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Published Mar/Apr 2005

By Barbara Baird

ocated in the capital city of Arkansas, Little Rock River Rail Streetcar Project officially opened on Nov. 1, 2004. Three replica vintage trolleys run 2.5 miles on new track along sections of Markham and Second streets in Little Rock and Main and Maple streets in North Little Rock. The route links popular sites such as Alltell Arena, the Statehouse Convention Center, the River Market, numerous loft apartments, hotels, two city halls, the Argenta neighborhood, restaurants, Historic Arkansas Museum, Discovery Museum, the main library, two chambers of commerce, courthouses, the Robinson Auditorium Concert Hall, Riverfront Amphitheater and dozens of office buildings.

Betty Wineland, of the Central Arkansas Transit Authority, predicts an increase in the number of riders when the line to the Clinton Presidential Center is completed at the end of this year, adding almost an extra mile of track to the present system. As of early January, the line has had 50,000 riders.

For more information, see www.cat.org or call (501) 375-6717.

In Fort Smith, Ark., the townsfolk are proud of their trolleys. In 1979, the non-profit organization called the Fort Smith Streetcar Restoration Association was formed. The association toiled for the next five years and acquired three trolleys, and in 1985, the association assembled a car barn and named it the Fort Smith Trolley Museum.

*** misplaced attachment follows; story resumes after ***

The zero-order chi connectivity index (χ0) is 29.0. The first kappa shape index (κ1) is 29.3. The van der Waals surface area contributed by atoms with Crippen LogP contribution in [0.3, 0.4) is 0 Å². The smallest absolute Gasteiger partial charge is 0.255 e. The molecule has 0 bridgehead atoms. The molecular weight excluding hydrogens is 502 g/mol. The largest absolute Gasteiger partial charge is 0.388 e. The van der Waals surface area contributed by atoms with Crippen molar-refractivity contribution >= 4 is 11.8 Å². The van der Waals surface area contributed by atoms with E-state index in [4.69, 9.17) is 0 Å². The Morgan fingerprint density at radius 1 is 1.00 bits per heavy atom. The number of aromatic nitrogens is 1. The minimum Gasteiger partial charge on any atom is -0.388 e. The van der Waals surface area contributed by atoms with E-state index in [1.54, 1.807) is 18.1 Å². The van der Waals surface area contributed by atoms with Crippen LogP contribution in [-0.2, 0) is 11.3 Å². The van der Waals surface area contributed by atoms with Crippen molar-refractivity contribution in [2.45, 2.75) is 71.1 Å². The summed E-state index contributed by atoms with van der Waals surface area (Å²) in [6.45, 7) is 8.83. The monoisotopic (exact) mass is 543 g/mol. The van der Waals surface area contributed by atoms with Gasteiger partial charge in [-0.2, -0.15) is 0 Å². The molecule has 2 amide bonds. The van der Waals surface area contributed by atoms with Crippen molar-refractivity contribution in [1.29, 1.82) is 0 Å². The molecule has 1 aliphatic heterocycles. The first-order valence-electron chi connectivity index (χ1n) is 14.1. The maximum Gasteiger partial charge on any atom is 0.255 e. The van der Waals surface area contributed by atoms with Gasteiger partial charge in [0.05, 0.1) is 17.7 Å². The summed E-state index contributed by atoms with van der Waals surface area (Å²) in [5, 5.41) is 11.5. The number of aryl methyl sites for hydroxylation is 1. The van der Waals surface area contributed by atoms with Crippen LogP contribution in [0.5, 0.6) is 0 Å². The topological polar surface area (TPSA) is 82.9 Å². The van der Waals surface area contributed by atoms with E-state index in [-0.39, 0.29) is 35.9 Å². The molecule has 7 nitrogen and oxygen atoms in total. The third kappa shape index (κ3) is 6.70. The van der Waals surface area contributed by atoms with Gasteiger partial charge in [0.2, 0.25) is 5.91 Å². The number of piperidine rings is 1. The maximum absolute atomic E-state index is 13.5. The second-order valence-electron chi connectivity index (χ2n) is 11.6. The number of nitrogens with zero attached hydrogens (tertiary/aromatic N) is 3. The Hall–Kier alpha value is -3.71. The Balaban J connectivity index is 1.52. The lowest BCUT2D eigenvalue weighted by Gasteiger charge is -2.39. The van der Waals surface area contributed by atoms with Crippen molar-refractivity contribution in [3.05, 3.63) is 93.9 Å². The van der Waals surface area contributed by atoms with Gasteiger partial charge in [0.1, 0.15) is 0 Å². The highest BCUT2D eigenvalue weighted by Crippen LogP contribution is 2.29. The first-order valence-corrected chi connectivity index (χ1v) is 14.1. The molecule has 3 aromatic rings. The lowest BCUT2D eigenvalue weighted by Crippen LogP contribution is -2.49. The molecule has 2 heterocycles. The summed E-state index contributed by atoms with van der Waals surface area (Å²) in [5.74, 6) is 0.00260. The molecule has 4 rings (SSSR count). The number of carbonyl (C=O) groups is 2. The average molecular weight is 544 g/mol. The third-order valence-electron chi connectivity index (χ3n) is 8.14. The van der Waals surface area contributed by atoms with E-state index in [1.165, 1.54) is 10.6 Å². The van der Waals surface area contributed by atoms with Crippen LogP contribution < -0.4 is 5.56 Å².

It now functions as a working museum complete with three sets of front doors from an old Frisco roundhouse. Outside of the museum, the association added track and overhead wire system to operate the fleet of trolleys. A fully restored 1926 electric streetcar makes regular half-mile runs between the Fort Smith National Cemetery and a west end stop at the Arkansas River Bridge on Harrison Avenue. The museum operates four of the original 58 trolleys, and plans to make future extensions to the existing tracks.

The museum is a stop along the trolley route and features a collection of passenger cars, engines, buses and other transportation memorabilia.

For more information, see www.fstm.org/ or call the Fort Smith Convention and Visitors Bureau at 1-800-637-1477.



Above: Little Rock’s new River Rail Streetcar Project topped 50,000 riders in January.

Below: The Fort Smith Streetcar Restoration Association is dedicated to saving vintage streetcars. Arkansas Tourism photo



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